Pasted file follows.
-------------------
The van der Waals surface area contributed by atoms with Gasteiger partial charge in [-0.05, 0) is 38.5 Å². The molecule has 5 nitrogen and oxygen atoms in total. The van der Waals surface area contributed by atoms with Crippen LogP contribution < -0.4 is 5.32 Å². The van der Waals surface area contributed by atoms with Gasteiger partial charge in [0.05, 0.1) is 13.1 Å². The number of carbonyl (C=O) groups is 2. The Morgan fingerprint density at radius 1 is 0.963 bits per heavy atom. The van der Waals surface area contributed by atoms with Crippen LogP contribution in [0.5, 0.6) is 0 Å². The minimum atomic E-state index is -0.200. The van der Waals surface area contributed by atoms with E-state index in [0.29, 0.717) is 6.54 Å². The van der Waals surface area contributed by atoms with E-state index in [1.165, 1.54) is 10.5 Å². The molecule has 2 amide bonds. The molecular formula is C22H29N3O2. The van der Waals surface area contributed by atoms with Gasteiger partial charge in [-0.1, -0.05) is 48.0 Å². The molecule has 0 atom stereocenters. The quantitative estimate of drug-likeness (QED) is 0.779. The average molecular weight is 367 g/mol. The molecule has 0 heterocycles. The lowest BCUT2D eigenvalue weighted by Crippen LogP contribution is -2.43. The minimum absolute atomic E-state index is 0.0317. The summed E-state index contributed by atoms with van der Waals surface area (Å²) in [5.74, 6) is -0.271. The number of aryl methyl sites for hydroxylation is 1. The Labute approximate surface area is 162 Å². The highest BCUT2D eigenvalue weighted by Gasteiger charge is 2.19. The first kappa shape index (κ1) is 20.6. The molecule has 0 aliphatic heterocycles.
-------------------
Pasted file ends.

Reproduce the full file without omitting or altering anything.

The van der Waals surface area contributed by atoms with Gasteiger partial charge in [-0.05, 0) is 38.5 Å². The molecule has 5 nitrogen and oxygen atoms in total. The van der Waals surface area contributed by atoms with Crippen LogP contribution < -0.4 is 5.32 Å². The van der Waals surface area contributed by atoms with Gasteiger partial charge in [0.05, 0.1) is 13.1 Å². The number of carbonyl (C=O) groups is 2. The Morgan fingerprint density at radius 1 is 0.963 bits per heavy atom. The van der Waals surface area contributed by atoms with Crippen LogP contribution in [0.5, 0.6) is 0 Å². The minimum atomic E-state index is -0.200. The van der Waals surface area contributed by atoms with E-state index in [0.29, 0.717) is 6.54 Å². The van der Waals surface area contributed by atoms with E-state index in [1.165, 1.54) is 10.5 Å². The molecule has 2 amide bonds. The molecular formula is C22H29N3O2. The van der Waals surface area contributed by atoms with Gasteiger partial charge in [-0.1, -0.05) is 48.0 Å². The molecule has 0 atom stereocenters. The quantitative estimate of drug-likeness (QED) is 0.779. The average molecular weight is 367 g/mol. The molecule has 0 heterocycles. The lowest BCUT2D eigenvalue weighted by Crippen LogP contribution is -2.43. The minimum absolute atomic E-state index is 0.0317. The summed E-state index contributed by atoms with van der Waals surface area (Å²) in [5.74, 6) is -0.271. The number of aryl methyl sites for hydroxylation is 1. The Labute approximate surface area is 162 Å². The highest BCUT2D eigenvalue weighted by Gasteiger charge is 2.19. The first kappa shape index (κ1) is 20.6. The molecule has 0 aliphatic heterocycles.